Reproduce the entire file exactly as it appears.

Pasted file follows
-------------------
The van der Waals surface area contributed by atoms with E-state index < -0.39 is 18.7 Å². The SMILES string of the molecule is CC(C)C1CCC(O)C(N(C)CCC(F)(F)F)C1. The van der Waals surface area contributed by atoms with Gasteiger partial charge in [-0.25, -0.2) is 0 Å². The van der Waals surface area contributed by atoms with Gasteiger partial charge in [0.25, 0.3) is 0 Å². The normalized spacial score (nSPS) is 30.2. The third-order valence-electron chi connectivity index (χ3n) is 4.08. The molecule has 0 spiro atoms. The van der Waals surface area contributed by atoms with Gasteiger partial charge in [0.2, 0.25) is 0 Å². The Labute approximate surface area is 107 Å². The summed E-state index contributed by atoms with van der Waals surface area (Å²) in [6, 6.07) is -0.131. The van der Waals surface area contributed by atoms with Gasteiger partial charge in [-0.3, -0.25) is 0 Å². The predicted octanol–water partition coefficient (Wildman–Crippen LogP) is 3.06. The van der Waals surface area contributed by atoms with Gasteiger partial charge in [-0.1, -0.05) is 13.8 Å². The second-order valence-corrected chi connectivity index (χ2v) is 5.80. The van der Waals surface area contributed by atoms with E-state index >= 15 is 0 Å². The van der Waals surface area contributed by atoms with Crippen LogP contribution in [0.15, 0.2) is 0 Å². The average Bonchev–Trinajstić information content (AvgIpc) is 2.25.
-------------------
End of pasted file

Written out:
The van der Waals surface area contributed by atoms with E-state index < -0.39 is 18.7 Å². The SMILES string of the molecule is CC(C)C1CCC(O)C(N(C)CCC(F)(F)F)C1. The van der Waals surface area contributed by atoms with Gasteiger partial charge in [-0.25, -0.2) is 0 Å². The van der Waals surface area contributed by atoms with Gasteiger partial charge in [0.25, 0.3) is 0 Å². The normalized spacial score (nSPS) is 30.2. The third-order valence-electron chi connectivity index (χ3n) is 4.08. The molecule has 0 spiro atoms. The van der Waals surface area contributed by atoms with Gasteiger partial charge in [0.2, 0.25) is 0 Å². The Labute approximate surface area is 107 Å². The summed E-state index contributed by atoms with van der Waals surface area (Å²) in [6, 6.07) is -0.131. The van der Waals surface area contributed by atoms with Gasteiger partial charge in [-0.3, -0.25) is 0 Å². The predicted octanol–water partition coefficient (Wildman–Crippen LogP) is 3.06. The van der Waals surface area contributed by atoms with Gasteiger partial charge in [-0.1, -0.05) is 13.8 Å². The second-order valence-corrected chi connectivity index (χ2v) is 5.80. The van der Waals surface area contributed by atoms with E-state index >= 15 is 0 Å². The van der Waals surface area contributed by atoms with Crippen LogP contribution in [0.15, 0.2) is 0 Å². The average Bonchev–Trinajstić information content (AvgIpc) is 2.25.